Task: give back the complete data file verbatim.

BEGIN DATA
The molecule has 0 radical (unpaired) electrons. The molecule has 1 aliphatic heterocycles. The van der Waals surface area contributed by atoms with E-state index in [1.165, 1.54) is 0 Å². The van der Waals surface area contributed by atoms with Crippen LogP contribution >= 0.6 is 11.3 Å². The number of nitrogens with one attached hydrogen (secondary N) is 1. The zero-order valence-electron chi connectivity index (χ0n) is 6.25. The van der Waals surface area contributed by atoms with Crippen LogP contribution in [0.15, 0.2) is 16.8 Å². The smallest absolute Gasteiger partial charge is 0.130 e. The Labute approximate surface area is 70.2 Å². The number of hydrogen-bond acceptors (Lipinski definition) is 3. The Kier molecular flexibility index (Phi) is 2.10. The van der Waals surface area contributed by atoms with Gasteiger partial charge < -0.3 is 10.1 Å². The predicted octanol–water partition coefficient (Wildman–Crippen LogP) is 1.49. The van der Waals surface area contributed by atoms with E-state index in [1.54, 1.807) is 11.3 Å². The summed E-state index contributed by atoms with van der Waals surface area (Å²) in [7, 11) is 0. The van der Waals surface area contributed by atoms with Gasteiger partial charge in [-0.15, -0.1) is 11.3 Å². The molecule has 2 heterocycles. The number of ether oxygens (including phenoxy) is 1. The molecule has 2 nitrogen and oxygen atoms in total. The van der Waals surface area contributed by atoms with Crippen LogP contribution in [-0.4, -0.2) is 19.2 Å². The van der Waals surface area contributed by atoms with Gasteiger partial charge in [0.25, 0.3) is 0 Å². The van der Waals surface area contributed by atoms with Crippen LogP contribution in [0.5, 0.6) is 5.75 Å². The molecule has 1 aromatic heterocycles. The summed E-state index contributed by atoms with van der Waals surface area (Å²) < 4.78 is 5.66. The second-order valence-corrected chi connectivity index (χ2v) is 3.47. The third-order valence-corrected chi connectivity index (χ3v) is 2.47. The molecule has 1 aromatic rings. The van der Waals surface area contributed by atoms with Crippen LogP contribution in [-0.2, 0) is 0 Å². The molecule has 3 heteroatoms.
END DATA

The molecule has 0 radical (unpaired) electrons. The molecule has 1 aliphatic heterocycles. The van der Waals surface area contributed by atoms with E-state index in [1.165, 1.54) is 0 Å². The van der Waals surface area contributed by atoms with Crippen LogP contribution >= 0.6 is 11.3 Å². The number of nitrogens with one attached hydrogen (secondary N) is 1. The zero-order valence-electron chi connectivity index (χ0n) is 6.25. The van der Waals surface area contributed by atoms with Crippen LogP contribution in [0.15, 0.2) is 16.8 Å². The smallest absolute Gasteiger partial charge is 0.130 e. The Labute approximate surface area is 70.2 Å². The number of hydrogen-bond acceptors (Lipinski definition) is 3. The Kier molecular flexibility index (Phi) is 2.10. The van der Waals surface area contributed by atoms with Gasteiger partial charge < -0.3 is 10.1 Å². The predicted octanol–water partition coefficient (Wildman–Crippen LogP) is 1.49. The van der Waals surface area contributed by atoms with E-state index in [1.54, 1.807) is 11.3 Å². The summed E-state index contributed by atoms with van der Waals surface area (Å²) in [7, 11) is 0. The van der Waals surface area contributed by atoms with Gasteiger partial charge in [-0.15, -0.1) is 11.3 Å². The molecule has 2 heterocycles. The number of ether oxygens (including phenoxy) is 1. The molecule has 2 nitrogen and oxygen atoms in total. The van der Waals surface area contributed by atoms with Crippen LogP contribution in [-0.4, -0.2) is 19.2 Å². The van der Waals surface area contributed by atoms with Gasteiger partial charge in [0.25, 0.3) is 0 Å². The van der Waals surface area contributed by atoms with Crippen LogP contribution in [0.5, 0.6) is 5.75 Å². The molecule has 1 aromatic heterocycles. The summed E-state index contributed by atoms with van der Waals surface area (Å²) < 4.78 is 5.66. The second-order valence-corrected chi connectivity index (χ2v) is 3.47. The third-order valence-corrected chi connectivity index (χ3v) is 2.47. The molecule has 1 aromatic rings. The van der Waals surface area contributed by atoms with Crippen LogP contribution in [-0.2, 0) is 0 Å². The molecule has 3 heteroatoms.